One Million Community Health Workers

One Million Community Health Workers

#AddYourCount Series: AMREF Tanzania

Welcome back for this week’s installment of the #addyourcount series! This week we interviewed Elia Msegu, project manager of AMREF Health Africa’s Tanzania program.

What are some of the services provided by your current CHW program?

The CHWs in our program provide immunization services, act as community-based distributors of modern family planning services, and help promote antenatal care. They are also responsible for supporting the provision of Youth Friendly Services for young people in rural areas by collecting and doing simple analysis of community based health information, and participating in village meetings.

How do demographic and social issues within communities inform and affect the decisions you make with your CHW program?

 Our program focuses on improving sexual and reproductive health and the rights of young people, so we prefer to use younger community members as CHWs so that they can more easily relate to the people they serve. We like to work with individuals who are known to be permanent dwellers of a particular village and are respected by their own community. We also prefer to work with individuals who have at least basic education and can read and write well. In Maasai villages, it is important to have a CHW who comes from the same Maasai community to build trust and reduce language barriers.

Sofia Adam, one of the CHWs assisting RCH clinic at Mkindi Dispensary, Kilindi district

Sofia Adam, one of the CHWs assisting RCH clinic at Mkindi Dispensary, Kilindi district

What are some of the most effective ways that you have found to reach nomadic individuals and those who live in remote areas?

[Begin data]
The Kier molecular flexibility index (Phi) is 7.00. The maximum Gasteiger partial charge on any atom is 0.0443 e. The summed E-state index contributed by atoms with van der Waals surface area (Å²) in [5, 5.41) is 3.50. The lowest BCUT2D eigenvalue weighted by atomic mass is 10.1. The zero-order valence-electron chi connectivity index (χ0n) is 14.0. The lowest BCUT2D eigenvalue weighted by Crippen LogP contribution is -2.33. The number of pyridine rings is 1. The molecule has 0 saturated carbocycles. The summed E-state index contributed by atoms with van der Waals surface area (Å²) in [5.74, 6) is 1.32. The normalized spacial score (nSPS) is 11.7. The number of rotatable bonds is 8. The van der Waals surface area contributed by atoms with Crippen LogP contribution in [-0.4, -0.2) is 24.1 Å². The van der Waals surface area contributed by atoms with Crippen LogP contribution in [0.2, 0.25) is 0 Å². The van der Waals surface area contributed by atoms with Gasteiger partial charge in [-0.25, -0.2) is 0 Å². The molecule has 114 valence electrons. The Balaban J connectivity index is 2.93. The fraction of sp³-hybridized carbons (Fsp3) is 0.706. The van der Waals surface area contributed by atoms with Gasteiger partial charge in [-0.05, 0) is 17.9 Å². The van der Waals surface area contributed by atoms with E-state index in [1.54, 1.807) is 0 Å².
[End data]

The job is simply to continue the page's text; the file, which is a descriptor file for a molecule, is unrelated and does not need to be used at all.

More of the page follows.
The most effective way that we have found is to make use of community resources by using community members as CHWs. Once community members are provided with knowledge on health, they will carry this knowledge with them as they move with their cattle through communities in search of pastures and water. Trained CHWs have a special ID where they can get supplies such as condoms, pills, and information, education, and communications materials from any nearby health facility for their communities. The use of mobile clinics that trace migratory routes of pastoral communities has also been a very effective way to reach rural communities with health services.

How is your organization working to optimize CHWs’ impact through technology?

Amref Health Africa is currently working to optimize the impact of CHWs through the use of mobile phone technology to manage data and also access health related information for clients. This technology is used in some regions of Tanzania through the JIBU project where CHWs can access health related topics and modules. The use of mobile phone technology has been effective in areas with network coverage because the application needs to be uploaded through internet.

What are some challenges that you see to scaling up CHW programs in Tanzania?

CHWs are a potential human resource for health that is not currently being recognized by local governments, the central governments, and even most communities. Most CHWs are trained to perform a great deal of duties that would be normally performed by trained health practitioners. However, despite this, CHWs are not rewarded well. A challenge to scaling-up CHW programs is finding strategic plans that considers proper recruitment, induction, motivation, retention, and replacement of CHWs. If these factors are not considered then attrition is inevitable.

If you would like to learn more about AMREF Health Africa and their amazing work please visit their website or follow them on Facebook or twitter (@Amref_Worldwide & @AmrefTanzania). Be sure to check back next week for the next interview of the #AddYourCount blog post series!

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